I love the jeans I'm wearing. I actually wear them almost four days a week. Chances are that if you see me, I'm wearing these jeans. They're my only pair. When I bought them, I very gladly put down my $200 cash and left the store with a smile. The jeans I had before them cost the same, and I wore them until they got holes in them, and then I got those patched up, and then the patches got holes in them and the hem came out and I decided to move on.
A lot of personal finance advice I read says that $200 is entirely too much to spend on jeans, no matter their longevity. The problem here is that I love these jeans. I feel confident in them. It sounds weird to me, but having jeans that fit this well have become a value of mine. The jeans aren't the point though. Chances are, we all have something we buy that maybe costs more than it should, or at least more than it could, be it wine, fitness, clothing, makeup, electronics, or pure-bred cats. My goal is to spend on the things I care about, and ferociously save on the things I don't.
I practice the art of conscious spending.
Sometimes, my summers feel like any other season. Other times though, I do the season right. A couple weekends back, I sat out on a dock with my family, overlooking a small lake in Michigan, our bathing suits still wet and our t-shirts sticking to our backs in the heat. My brother had made a pitcher of lemonade. My sister was strumming along on her ukulele. It was one of those summer scenes where your biggest worry is getting stung by a bee, and even then, it can be cured by the plant in the neighbor's backyard.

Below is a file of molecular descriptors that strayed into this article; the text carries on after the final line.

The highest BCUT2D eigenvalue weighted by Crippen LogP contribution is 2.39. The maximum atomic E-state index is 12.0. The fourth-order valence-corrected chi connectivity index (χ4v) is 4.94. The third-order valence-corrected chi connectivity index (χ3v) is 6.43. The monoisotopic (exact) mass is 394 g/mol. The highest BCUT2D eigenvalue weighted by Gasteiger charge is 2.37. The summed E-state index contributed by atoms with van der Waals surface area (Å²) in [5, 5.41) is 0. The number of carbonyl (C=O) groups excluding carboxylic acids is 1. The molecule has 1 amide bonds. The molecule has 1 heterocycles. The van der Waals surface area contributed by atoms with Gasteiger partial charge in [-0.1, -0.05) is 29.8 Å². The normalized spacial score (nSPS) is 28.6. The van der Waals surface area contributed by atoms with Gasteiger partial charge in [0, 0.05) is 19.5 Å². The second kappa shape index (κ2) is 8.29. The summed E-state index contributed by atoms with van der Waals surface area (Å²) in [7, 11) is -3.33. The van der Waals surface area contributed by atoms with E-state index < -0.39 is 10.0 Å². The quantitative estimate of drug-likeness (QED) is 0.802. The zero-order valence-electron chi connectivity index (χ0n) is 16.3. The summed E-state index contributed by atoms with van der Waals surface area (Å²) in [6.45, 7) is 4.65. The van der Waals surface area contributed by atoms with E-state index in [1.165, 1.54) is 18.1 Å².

While we're in school, we spend almost two decades with summers off, and I think it's going to take me at least two decades to get over the fact that I no longer have that. I might be working all summer, but there's a lot I'm doing to keep the richness of the season this year while still keeping the richness of my back account.
The Livin' is Easy
Summer is the time after seeding, before the harvest, when we get to sit back and watch things grow. For me, summer is as much of a state of mind as it is a season. Back in the day, I remember the transition from the rigid time frame of the school year to the lack-of-schedule of summer. In school, we lived and died by the sound of a bell, scurrying from class to class with each punctual chime. When summer came, time seemed to open. Somewhere between playing catch with my friend across the street and eating dinner on the back porch, days became endless. It's this openness of time that defines summer for me, and what I try to find again today.
If you're anything like me, you're barely insured. I don't work for a company that offers benefits and so I've had to shop for individual insurance. Setting aside what a headache that was, I've ended up with catastrophic insurance. This means that if I step off a curb wrong and break every bone in my leg, I won't be in totally ruined. That said, I don't get any help with regular checkups or routine care.